It is conceivable that the resulting specification includes a particular autonomy level for the
subject UMS, which further dictates levels along the three axes. PMs do not want over-
constraining tools that may limit their ability to specify systems. Well-defined metrics and
definitions could help producing concise specifications. A cited example of successful products
is, in the Army, when one specifies “cold,” people pretty much knows what it means. A term like
semi-autonomous is useful in spec’s, but it covers a wide range of possible capabilities. It would
be useful when everyone knows what it means upon seeing autonomy level N in the spec.
Contractors know exactly how to manufacture the system.

For T & E community, detailed metrics and measures are helpful. Tests need to be designed for
the definitions—how does one test whether a UMS meets level N as specified?

For S & T, they can assess technical capability and availability and project future upgrades in
terms of levels.

A concern is whether the ALFUS metrics would cause existent programs such as FCS to have to
re-spec and create contractual problems. It was felt that the ALFUS framework is aimed at
providing generic metrics to help system specification and evaluation. The latter would be
applicable to existent programs (need additional input on this discussion).


Workshop Summary, and Actions                                             1330 – 1600
     Integrated View-Framework Format, a Workshop Consensus

  We converged on a notion that the detailed ALFUS metrics may be represented as a table, as
  shown in Figure 1.




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                           Figure 1: Detailed autonomy level matrix
 A UMS may have a number of major functions, including mobility, sensors, weapons,
 embedded testing equipment, etc. Each may use such a table, as shown in Figure 2.




                         Figure 2: Applying ALFUS Detailed Model

 This tool may be helpful to allow PM to break down requirements and identify autonomy levels
 at the three axes, which should be helpful.

 These level assessment needs to be specific to the operations and not generic.

 We, however, also discussed other possible uses of the detailed metrics in the three axes. For
 example, instead of using levels, just use the metrics sets to profile the UMS capability, for
 example, what kinds of environments that the vehicle is capable of handling.

  Are we ready to open to LSI and industry in general?
 The WG’s plan, since its first workshop, was to open to everyone when the main structure of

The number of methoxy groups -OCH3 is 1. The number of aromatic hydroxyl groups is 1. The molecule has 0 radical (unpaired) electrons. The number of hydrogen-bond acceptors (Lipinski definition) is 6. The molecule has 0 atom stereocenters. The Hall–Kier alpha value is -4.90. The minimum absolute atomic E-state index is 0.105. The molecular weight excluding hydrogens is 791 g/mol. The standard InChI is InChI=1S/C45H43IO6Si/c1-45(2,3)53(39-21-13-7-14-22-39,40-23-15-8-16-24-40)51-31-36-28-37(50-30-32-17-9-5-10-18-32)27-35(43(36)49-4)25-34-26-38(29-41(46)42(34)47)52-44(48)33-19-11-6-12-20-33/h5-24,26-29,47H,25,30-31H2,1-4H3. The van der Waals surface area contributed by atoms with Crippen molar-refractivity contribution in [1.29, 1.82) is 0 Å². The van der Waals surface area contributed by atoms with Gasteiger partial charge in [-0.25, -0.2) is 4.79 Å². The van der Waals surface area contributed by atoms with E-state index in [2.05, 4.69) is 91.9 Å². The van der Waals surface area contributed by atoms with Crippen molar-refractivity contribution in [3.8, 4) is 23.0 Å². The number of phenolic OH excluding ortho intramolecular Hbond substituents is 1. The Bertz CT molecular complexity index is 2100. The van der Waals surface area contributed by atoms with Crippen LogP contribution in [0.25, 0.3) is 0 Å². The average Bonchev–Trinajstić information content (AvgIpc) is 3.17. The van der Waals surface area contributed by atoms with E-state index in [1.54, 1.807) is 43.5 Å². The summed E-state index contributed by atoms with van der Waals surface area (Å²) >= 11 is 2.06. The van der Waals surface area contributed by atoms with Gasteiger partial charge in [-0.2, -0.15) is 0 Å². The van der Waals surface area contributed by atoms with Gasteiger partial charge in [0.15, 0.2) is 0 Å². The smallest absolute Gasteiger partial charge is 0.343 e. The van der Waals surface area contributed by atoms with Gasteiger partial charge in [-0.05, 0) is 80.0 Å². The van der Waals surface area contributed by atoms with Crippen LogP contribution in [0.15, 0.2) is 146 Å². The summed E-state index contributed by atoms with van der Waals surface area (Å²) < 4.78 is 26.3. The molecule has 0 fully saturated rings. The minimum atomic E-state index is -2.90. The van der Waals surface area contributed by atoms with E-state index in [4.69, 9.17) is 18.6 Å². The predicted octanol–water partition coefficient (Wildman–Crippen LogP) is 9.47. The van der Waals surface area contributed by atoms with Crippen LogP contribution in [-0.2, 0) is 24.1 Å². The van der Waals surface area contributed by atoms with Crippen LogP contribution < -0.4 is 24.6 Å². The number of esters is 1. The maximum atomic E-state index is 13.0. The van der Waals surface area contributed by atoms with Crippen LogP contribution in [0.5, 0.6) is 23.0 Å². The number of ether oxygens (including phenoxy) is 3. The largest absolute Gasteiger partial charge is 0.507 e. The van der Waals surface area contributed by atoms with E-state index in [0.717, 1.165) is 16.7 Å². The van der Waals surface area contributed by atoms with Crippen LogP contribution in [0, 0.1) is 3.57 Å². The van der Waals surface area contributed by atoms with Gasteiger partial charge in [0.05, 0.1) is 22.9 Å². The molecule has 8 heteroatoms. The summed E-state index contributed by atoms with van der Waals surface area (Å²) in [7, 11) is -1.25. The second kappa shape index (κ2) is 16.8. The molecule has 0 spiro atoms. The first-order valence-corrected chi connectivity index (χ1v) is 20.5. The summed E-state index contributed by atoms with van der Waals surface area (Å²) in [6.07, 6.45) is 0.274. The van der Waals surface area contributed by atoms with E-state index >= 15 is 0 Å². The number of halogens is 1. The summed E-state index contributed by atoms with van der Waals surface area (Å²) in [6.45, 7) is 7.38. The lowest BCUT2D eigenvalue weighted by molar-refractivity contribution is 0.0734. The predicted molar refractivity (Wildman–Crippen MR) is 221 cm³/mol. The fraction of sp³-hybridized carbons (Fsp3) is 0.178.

the framework has been established. We felt that we were very close, but not 100% ready yet.
 However, since FCS was our immediate concern, the WG decided to invite LSI to our next
 workshop. Also to be invited were the Defense Acquisition University (?) personnel.




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  Campaign strategy
 The issue of a formal, government-wide adoption of ALFUS results was raised again. This
 would involve a significant amount of effort and costs. One issue is how high levels in
 agencies should we seek the approval. A suggestion was to be adopted in JTA, in the defense
 domain. Another suggestion was for ALFUS to be corresponded to NATO STANAG’s in
 certain forms (participation, collaboration, cross referencing, adoption, etc.). Participants were
 urged to forward our results up their individual chain of command to start the process.
 However, this might be pursued much more effectively once the metrics for the framework has
 been integrated. At that time, perhaps need a broad Call for Comments announcement. NIST
 is to look into how the formal process can be pursued and the accompanying resource
 requirements.

 Kerry reported that he was on the panel for an American nuclear engineering society meeting
 and he planned to describe ALFUS work.

 David’s feedback from his community was that they were surprised that autonomy level
 metrics has not been in existence yet. So we need to get words out. Kerry: robotics IPT is
 interested, LSI is anxious to work with us.

 AUVSI should be a good forum to publicize the ALFUS work. Should pursue articles in its
 magazine describing our work, participate in AUVSI conferences, etc.

 The ALFUS web site should allow for viewers to send feedback. Currently the site contains
 Contacts page, to look into dialogue boxes and the like to allow direct feedback.

 Hui and Woody to complete the paper submitted to SPIE Defense and Security Symposium.

  Long-term objectives
 A long-term objective of this WG could be Government-wide unmanned system performance
 metrics framework for procurement, testing & evaluation, etc.

  Next meeting
 First week in May, Atlanta, Airport area.


Adjourn                                                           1600